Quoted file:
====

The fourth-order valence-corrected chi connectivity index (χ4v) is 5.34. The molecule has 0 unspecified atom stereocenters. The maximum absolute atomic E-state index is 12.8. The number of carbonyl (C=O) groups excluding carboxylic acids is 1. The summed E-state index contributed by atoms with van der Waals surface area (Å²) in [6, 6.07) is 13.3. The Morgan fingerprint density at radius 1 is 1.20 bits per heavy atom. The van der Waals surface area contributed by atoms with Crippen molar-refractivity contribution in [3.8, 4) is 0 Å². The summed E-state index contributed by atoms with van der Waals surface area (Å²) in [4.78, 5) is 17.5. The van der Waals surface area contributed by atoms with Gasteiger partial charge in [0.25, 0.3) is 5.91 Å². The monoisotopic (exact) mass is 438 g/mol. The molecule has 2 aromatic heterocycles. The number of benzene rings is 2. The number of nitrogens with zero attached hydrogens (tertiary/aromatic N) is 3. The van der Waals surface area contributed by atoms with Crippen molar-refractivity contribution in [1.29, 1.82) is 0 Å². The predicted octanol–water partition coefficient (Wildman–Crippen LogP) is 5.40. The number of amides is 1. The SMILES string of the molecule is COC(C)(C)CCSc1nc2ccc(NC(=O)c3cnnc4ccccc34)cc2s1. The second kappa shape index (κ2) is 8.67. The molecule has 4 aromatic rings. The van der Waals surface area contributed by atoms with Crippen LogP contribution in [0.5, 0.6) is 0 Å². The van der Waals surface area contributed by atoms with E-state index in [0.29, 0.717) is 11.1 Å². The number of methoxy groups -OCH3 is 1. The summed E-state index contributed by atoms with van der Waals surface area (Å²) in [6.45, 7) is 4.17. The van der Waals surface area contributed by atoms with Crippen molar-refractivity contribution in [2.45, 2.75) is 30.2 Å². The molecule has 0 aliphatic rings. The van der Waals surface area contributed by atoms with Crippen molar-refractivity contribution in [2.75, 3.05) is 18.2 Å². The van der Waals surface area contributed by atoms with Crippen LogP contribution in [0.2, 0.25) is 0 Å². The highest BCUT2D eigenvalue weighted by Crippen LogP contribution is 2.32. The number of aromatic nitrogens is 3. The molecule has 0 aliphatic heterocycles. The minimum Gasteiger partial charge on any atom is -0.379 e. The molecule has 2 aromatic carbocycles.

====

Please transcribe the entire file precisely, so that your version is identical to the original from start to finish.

The fourth-order valence-corrected chi connectivity index (χ4v) is 5.34. The molecule has 0 unspecified atom stereocenters. The maximum absolute atomic E-state index is 12.8. The number of carbonyl (C=O) groups excluding carboxylic acids is 1. The summed E-state index contributed by atoms with van der Waals surface area (Å²) in [6, 6.07) is 13.3. The Morgan fingerprint density at radius 1 is 1.20 bits per heavy atom. The van der Waals surface area contributed by atoms with Crippen molar-refractivity contribution in [3.8, 4) is 0 Å². The summed E-state index contributed by atoms with van der Waals surface area (Å²) in [4.78, 5) is 17.5. The van der Waals surface area contributed by atoms with Gasteiger partial charge in [0.25, 0.3) is 5.91 Å². The monoisotopic (exact) mass is 438 g/mol. The molecule has 2 aromatic heterocycles. The number of benzene rings is 2. The number of nitrogens with zero attached hydrogens (tertiary/aromatic N) is 3. The van der Waals surface area contributed by atoms with Crippen molar-refractivity contribution in [1.29, 1.82) is 0 Å². The predicted octanol–water partition coefficient (Wildman–Crippen LogP) is 5.40. The number of amides is 1. The SMILES string of the molecule is COC(C)(C)CCSc1nc2ccc(NC(=O)c3cnnc4ccccc34)cc2s1. The second kappa shape index (κ2) is 8.67. The molecule has 4 aromatic rings. The van der Waals surface area contributed by atoms with Crippen LogP contribution in [0.5, 0.6) is 0 Å². The van der Waals surface area contributed by atoms with E-state index in [0.29, 0.717) is 11.1 Å². The number of methoxy groups -OCH3 is 1. The summed E-state index contributed by atoms with van der Waals surface area (Å²) in [6.45, 7) is 4.17. The van der Waals surface area contributed by atoms with Crippen molar-refractivity contribution in [2.45, 2.75) is 30.2 Å². The molecule has 0 aliphatic rings. The van der Waals surface area contributed by atoms with Crippen molar-refractivity contribution in [2.75, 3.05) is 18.2 Å². The van der Waals surface area contributed by atoms with Crippen LogP contribution in [0.2, 0.25) is 0 Å². The highest BCUT2D eigenvalue weighted by Crippen LogP contribution is 2.32. The number of aromatic nitrogens is 3. The molecule has 0 aliphatic heterocycles. The minimum Gasteiger partial charge on any atom is -0.379 e. The molecule has 2 aromatic carbocycles.